Actively managed stock funds charge yearly fees of 1-3%. Some take management fees north of 4%.
In addition to costs that are typically disclosed to investors (as "total expense ratio" or "management fees" or "entry/exit cost" etc.) there are other costs such as transaction costs that are not typically disclosed to investors.
All costs produce tracking difference.
We assume 0,48% as tracking difference for our "benchmark investment" (which simulates passive ETFs). Total cumulative gain of the benchmark investment (net of taxes) between 2009-2014 was 100,3%.
To illustrate how small differences in tracking difference turn into significant difference over the 6 year period, I recalculated the benchmark investment performance with tracking differences between 0,48% and 4%.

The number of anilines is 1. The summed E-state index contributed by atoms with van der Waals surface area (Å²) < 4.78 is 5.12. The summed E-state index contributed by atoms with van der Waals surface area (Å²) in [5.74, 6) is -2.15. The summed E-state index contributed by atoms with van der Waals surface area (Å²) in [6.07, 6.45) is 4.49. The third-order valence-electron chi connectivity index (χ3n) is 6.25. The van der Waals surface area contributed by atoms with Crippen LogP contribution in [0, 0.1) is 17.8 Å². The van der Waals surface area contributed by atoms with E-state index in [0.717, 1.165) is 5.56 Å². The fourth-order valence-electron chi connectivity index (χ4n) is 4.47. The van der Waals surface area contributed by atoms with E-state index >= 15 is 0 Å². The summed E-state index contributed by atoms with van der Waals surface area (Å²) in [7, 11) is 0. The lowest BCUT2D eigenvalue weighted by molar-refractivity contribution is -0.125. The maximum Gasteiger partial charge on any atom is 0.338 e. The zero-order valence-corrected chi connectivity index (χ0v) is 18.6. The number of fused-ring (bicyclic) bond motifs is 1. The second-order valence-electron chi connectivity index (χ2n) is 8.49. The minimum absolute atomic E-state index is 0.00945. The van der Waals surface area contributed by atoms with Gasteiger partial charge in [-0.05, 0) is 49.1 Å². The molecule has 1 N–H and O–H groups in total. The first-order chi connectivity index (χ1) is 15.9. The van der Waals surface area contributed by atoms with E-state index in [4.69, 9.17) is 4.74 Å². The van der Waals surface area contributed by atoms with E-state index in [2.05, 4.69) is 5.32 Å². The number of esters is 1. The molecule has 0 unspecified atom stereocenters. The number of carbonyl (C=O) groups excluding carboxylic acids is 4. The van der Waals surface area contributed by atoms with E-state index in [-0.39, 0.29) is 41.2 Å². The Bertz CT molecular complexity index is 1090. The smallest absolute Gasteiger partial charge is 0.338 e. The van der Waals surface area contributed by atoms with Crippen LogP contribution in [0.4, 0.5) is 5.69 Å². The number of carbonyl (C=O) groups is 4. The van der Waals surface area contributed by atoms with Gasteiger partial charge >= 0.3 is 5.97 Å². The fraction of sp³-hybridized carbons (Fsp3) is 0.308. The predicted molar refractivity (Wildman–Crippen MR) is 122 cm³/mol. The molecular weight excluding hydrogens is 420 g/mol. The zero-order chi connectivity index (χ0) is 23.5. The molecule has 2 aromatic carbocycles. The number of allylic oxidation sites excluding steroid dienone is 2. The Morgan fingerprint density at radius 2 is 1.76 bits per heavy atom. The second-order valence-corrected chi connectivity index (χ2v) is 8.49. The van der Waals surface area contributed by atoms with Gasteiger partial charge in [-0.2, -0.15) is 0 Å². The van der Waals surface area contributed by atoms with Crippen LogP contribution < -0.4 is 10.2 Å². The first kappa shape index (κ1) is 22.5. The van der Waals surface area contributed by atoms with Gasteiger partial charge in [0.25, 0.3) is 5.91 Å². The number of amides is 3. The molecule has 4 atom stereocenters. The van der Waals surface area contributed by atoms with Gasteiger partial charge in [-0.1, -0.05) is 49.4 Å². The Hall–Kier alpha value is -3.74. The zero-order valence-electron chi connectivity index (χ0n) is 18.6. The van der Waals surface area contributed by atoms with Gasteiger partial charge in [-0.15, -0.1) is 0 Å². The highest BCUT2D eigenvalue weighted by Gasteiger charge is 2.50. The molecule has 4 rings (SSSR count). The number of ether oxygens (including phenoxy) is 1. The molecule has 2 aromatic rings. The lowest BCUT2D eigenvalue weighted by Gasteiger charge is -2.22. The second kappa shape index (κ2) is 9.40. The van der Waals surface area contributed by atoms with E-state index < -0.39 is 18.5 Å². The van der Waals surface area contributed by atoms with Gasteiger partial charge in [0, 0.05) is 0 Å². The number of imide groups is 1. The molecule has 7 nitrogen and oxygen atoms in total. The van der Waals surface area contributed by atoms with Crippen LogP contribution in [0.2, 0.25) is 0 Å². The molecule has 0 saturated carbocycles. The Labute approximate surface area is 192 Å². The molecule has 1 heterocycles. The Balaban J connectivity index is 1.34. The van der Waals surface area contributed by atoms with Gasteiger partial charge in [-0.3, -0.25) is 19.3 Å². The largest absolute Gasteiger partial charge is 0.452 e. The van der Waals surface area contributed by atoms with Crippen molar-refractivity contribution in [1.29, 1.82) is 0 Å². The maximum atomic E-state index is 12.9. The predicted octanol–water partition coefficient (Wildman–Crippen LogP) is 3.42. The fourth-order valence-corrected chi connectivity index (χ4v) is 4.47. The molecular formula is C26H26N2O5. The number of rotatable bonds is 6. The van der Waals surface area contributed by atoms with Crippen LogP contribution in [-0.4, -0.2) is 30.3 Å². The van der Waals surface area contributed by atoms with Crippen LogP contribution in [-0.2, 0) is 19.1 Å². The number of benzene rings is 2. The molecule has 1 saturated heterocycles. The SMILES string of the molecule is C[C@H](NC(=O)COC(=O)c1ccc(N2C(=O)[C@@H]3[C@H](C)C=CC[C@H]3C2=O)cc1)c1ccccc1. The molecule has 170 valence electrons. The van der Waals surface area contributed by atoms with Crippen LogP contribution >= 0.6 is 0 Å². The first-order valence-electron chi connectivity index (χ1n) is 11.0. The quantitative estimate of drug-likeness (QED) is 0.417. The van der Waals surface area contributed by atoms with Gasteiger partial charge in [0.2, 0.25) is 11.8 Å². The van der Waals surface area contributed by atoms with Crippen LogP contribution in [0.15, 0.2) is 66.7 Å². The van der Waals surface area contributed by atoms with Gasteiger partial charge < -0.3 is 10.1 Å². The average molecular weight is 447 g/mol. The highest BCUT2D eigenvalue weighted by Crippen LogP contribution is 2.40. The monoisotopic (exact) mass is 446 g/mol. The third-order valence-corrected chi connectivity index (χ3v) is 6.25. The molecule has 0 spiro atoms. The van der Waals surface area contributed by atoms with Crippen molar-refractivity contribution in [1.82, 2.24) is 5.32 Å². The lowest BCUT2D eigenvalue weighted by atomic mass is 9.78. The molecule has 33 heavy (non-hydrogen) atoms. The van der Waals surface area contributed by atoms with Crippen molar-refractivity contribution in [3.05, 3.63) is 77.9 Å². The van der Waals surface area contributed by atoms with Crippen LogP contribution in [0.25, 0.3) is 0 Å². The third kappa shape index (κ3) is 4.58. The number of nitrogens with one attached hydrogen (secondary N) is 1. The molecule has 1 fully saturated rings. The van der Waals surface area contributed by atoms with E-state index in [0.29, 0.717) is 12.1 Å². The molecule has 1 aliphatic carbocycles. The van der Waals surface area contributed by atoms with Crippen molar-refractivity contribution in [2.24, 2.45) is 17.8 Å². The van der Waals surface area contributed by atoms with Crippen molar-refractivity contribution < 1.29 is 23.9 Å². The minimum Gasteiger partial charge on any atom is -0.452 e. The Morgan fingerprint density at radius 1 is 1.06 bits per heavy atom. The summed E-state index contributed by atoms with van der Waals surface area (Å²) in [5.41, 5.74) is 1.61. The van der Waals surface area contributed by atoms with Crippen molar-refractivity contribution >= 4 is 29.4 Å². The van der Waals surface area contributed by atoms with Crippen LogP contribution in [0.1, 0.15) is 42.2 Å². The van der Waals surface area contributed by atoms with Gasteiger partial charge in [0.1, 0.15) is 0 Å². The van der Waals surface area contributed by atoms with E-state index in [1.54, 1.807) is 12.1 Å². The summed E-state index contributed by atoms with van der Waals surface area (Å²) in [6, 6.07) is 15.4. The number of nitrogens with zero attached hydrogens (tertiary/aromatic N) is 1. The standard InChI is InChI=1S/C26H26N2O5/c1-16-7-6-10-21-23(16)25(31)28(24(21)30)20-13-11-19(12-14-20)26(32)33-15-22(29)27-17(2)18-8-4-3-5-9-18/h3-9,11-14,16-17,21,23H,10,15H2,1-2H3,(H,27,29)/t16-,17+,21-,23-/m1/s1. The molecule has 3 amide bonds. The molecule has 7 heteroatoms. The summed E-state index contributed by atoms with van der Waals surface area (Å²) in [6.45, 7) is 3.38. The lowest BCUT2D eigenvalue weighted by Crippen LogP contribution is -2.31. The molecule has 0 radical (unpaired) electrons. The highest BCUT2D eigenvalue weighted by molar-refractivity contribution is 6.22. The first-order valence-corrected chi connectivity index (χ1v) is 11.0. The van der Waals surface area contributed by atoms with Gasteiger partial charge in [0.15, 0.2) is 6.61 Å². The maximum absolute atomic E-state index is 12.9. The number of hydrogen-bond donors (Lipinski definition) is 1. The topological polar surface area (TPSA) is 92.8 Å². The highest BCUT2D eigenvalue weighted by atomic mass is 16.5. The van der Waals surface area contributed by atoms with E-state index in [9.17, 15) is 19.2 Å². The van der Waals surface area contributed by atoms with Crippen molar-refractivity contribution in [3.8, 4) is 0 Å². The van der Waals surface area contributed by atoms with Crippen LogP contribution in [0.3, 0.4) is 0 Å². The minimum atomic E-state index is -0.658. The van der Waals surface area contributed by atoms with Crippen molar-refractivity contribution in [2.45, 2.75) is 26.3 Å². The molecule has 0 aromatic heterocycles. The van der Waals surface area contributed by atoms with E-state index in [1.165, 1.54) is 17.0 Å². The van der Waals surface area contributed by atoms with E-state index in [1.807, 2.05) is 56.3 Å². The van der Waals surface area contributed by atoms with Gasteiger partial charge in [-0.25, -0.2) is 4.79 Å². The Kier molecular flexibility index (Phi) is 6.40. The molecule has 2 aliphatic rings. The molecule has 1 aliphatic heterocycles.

The result is that every 0,5% increase of tracking error makes the cumulative gain roughly 5-6% smaller. The relationship between increase of cost and decrease of cumulative gain isn't linear, but at least with such a short period of time (6 years), it is quite close to linear.
For example, 4% tracking difference drops the cumulative gains to just 60,30% (40% less than with 0,48% tracking difference). Even increasing tracking difference with just 0,52% (i.e. to 1%) drops cumulative gains significantly (to 93,90% - 6,4% less than with benchmark investment).
Many actively managed funds lose to their benchmark index even more than what their management fees etc. take away, which makes the situation even worse.
In long run, it's not the profits alone that matter - also cost of holding matters a great deal!